President Carter brought his "people program" to New England today, arriving in this heavily Irish town on the eve of St. Patrick's Day to spend 90 minutes answering questions from the local citizenry.
In his first official trip out of Washington as President, Carter landed late this afternoon at Hanscom Field near here and was greeted by more than a dozen Massachusetts Democratic politicians, including Gov. Michael S. Dukakis and Lt. Gov. Thomas P. O'Neill III, the son of House Speaker Thomas P. (Tip) O'Neill Jr. (D-Mass.).
The coatless President stepped off Air Force One into a brisk, chilling wind and without his garment bag - which he had insisted on carrying himself throughout his campaign and into the early days of his presidency.
Massachusetts' most prominent Democrat, Sen. Edward M. Kennedy, followed Carter off the plane. Kennedy and several Massachusetts Democratic congressmen, but not Speaker O'Neill, accompanied the President here from Washington.
About 2,000 people also turned out at Hanscom Field, which is both a civil airport and an Air Force base, to greet Carter.
Carter has been out of Washington three times since taking office - once to his home in Plains, Ga., once to the presidential retreat at Camp David, Md., and once on a hurrietly seletuled helicopter trip to [WORD ILLEGIBLE] inspect the effects of the birterly cold winter weather.
But this was Carter's first prePlanned trip with underlying plotical and policy objectives.
Tonight, Carter was to stand on a stage in the 68-year-old Cinta Town hall and answer questions from some of the 850 local residents who gaited adminszion to the event in a lottery drawing Saturday.
THe eventing is part of the White House-cenceived "people program that preaidential aides say is aimed at keeping Carter close to the American people. Its format - open questioninh from "ordinary Americans" was similar to the radio call-in program that Carter held earlier this month.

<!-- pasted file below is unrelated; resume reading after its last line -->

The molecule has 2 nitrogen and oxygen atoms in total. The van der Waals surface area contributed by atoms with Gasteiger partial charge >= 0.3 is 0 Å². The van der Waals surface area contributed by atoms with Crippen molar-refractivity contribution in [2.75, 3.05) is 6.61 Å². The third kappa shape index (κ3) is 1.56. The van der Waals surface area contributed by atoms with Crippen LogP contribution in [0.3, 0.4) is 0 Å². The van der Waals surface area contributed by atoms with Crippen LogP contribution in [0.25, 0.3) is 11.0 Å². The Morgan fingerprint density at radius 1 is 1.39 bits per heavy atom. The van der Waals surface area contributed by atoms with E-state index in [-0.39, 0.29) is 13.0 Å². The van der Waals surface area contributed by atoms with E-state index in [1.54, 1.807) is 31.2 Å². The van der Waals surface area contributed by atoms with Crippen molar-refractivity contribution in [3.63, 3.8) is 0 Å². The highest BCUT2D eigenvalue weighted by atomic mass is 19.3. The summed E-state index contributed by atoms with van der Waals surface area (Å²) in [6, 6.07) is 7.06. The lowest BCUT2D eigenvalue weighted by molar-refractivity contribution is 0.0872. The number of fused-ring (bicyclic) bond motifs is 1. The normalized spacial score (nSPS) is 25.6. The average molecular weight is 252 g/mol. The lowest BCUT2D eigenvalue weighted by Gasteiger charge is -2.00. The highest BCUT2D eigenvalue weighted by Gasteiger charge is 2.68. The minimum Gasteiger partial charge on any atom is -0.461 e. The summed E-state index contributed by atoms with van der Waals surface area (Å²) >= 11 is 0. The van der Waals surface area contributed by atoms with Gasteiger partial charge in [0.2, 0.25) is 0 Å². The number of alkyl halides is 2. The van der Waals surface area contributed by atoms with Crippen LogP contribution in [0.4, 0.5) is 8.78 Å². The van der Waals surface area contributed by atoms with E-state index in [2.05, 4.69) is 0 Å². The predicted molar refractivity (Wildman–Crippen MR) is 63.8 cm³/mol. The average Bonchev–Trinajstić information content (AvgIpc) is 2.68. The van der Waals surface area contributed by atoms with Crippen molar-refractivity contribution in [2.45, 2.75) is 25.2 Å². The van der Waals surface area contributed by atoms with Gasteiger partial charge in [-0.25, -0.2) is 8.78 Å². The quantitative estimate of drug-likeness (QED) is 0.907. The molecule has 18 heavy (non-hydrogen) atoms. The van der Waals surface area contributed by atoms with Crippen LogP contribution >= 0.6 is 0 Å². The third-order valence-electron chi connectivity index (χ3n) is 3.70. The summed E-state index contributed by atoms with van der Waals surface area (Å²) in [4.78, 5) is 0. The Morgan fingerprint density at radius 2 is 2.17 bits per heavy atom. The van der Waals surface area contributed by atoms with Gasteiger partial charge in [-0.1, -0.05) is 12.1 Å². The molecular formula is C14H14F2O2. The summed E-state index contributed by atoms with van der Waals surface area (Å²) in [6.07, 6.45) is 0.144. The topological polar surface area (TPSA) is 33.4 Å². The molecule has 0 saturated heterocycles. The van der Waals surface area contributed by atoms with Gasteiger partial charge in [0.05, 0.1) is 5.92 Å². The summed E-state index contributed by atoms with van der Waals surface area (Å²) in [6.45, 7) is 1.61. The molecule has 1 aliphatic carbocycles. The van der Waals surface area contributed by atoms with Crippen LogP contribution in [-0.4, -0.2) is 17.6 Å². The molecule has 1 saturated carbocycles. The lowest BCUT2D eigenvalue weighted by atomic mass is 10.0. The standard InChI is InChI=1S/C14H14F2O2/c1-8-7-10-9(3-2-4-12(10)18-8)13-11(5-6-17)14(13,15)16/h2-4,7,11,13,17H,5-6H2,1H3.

Tonight's event was dubbed a "town meeting," and it was modeled after Clinton's annual town meeting of local citizens at which the local budget is debated and adopted.
But it was in no sense a genuine New England town meeting and more closely resembled a carefully-planned campaign appearance designed to generate the maximum news coverage.
Earlier today in Clinton, the aging, picturesque mill town of 13,000 residents was in a near-frenzy awaiting the President's arrival. The town's narrow streets were clogged with traffic and the local residents were decked out in green carnations and other symbols of St. Patrick's Day. At the Town Hall, hundreds of people wandered in and out during the day to watch the final preparations for Carter's appearance.
In the main hallway of the building, a group of children from a nearly school put up pictures they had drawn of the President and a list of their own questions that held clues to the issues that were on the minds of Clintion's adult population.
Among the questions were: "Will you keep the prices down los; what do you plan to do about energy; how much will oil cost; will you lower hospital bills?"
On Thursday, Carter will travel to Charleston, W.Va. to participate in a discussion of energy issues. Thursday night he will deliver his first major foreign policy address at the United Nations in New York.